Pyrus communis 'Seckel'

Common Name: common pear 
Type: Fruit
Family: Rosaceae
Zone: 5 to 8
Height: 10.00 to 15.00 feet
Spread: 8.00 to 12.00 feet
Bloom Time: April to May
Bloom Description: White
Sun: Full sun
Water: Medium
Maintenance: High
Suggested Use: Flowering Tree
Flower: Showy, Fragrant
Attracts: Birds
Fruit: Showy, Edible
Tolerate: Clay Soil

Noteworthy Characteristics

Pyrus communis, commonly called European pear or common pear, is a parent of a large number of pear cultivars grown for fruit production. It has been widely planted in North America, and has escaped cultivation and naturalized throughout much of the eastern U.S. in abandoned fields, along fencerows and in open woodland areas. Most of the pears sold in supermarkets today come from varieties of this species, including such old favorites as ‘Comice’, ‘Bartlett’ and ‘Anjou’. Cultivated pears are grafted onto rootstocks which influence the size of the tree, resistance to pests and diseases, time to fruiting maturity, and overall longevity. Standard trees typically grow to 25-30’ (less frequently to 60’) tall with upright branching and pyramidal form. Trees grafted to dwarfing rootstocks generally grow to 8-10’ tall. Ovate to elliptic glossy dark green leaves (to 4” long) have crenate to serrate margins. Foliage turns shades of red and yellow in fall. Aromatic, 5-petaled, creamy white (occasionally flushed with pale pink) flowers in corymbs appear in early spring on spur-like branchlets. Flowers give way to edible, pear-shaped fruits that ripen from mid summer to fall depending on cultivar. P. communis is sometimes used as a collective name for all pear cultivars grown for their fruit.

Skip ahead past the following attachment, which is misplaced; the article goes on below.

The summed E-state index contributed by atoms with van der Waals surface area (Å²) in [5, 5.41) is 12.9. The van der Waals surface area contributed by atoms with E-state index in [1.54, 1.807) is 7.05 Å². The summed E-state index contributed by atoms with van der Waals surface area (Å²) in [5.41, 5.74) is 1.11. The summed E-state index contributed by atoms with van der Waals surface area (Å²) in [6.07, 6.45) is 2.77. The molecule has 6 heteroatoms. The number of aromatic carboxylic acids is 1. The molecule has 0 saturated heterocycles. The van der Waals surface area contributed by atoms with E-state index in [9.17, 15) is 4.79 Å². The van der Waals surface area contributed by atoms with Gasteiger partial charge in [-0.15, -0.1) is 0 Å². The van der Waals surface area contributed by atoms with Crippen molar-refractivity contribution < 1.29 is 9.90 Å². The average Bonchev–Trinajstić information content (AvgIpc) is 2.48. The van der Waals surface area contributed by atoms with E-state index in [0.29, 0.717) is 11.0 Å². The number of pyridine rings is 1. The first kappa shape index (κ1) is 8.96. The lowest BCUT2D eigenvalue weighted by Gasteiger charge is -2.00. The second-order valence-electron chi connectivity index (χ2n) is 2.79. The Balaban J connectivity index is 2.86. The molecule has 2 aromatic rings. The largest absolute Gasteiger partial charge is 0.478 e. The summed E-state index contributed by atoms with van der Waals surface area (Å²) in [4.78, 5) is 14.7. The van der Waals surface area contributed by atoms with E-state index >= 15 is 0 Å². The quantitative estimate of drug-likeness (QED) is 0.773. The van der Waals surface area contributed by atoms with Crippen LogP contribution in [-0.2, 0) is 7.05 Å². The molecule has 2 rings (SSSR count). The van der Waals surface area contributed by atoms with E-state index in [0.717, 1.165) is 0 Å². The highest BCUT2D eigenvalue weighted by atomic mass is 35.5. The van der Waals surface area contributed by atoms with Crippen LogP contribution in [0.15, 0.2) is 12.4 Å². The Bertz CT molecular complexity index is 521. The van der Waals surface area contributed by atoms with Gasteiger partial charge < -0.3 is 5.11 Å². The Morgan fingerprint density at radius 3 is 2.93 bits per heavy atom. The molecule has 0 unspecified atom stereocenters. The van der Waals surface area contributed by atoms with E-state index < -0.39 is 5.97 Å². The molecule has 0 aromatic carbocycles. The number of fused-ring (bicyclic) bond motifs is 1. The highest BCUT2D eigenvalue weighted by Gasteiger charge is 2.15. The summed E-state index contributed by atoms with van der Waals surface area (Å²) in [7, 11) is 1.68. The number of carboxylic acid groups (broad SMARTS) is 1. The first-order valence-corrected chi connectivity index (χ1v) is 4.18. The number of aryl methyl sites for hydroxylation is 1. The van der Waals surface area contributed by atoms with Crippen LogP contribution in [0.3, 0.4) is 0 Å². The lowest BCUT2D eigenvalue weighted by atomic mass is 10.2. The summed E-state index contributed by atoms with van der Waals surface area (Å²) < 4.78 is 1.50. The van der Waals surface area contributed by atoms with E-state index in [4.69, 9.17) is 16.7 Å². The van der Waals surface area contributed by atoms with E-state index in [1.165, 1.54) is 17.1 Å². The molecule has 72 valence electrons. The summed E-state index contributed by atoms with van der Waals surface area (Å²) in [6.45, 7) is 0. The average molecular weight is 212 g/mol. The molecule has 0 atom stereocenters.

Genus name is the Latin name for pear.

Specific epithet means common.

'Seckel' is a vigorous pear selection that will reach up to 15' tall and 12' wide (10' tall and 8' wide on dwarf rootstock) with a rounded to spreading canopy and upright habit. The white flowers bloom in spring and are followed by small to medium sized fruits. The fruits have bronzy purple to yellow skin and sweet, smooth, aromatic flesh. This cultivar is partially self-fertile, but will produce larger yields with another individual nearby.


Pears are usually very susceptible to fireblight, particularly in years with warm and wet spring weather. Additional disease problems include anthracnose, canker, scab and powdery mildew. Insect visitors include pear psylla, coddling moth and borers.

'Seckel' is resistant to fireblight.


Althought the early spring flowers are beautiful and the fruit is attractive, common pear is normally grown only for its fruit crop and not as an ornamental. May be espaliered.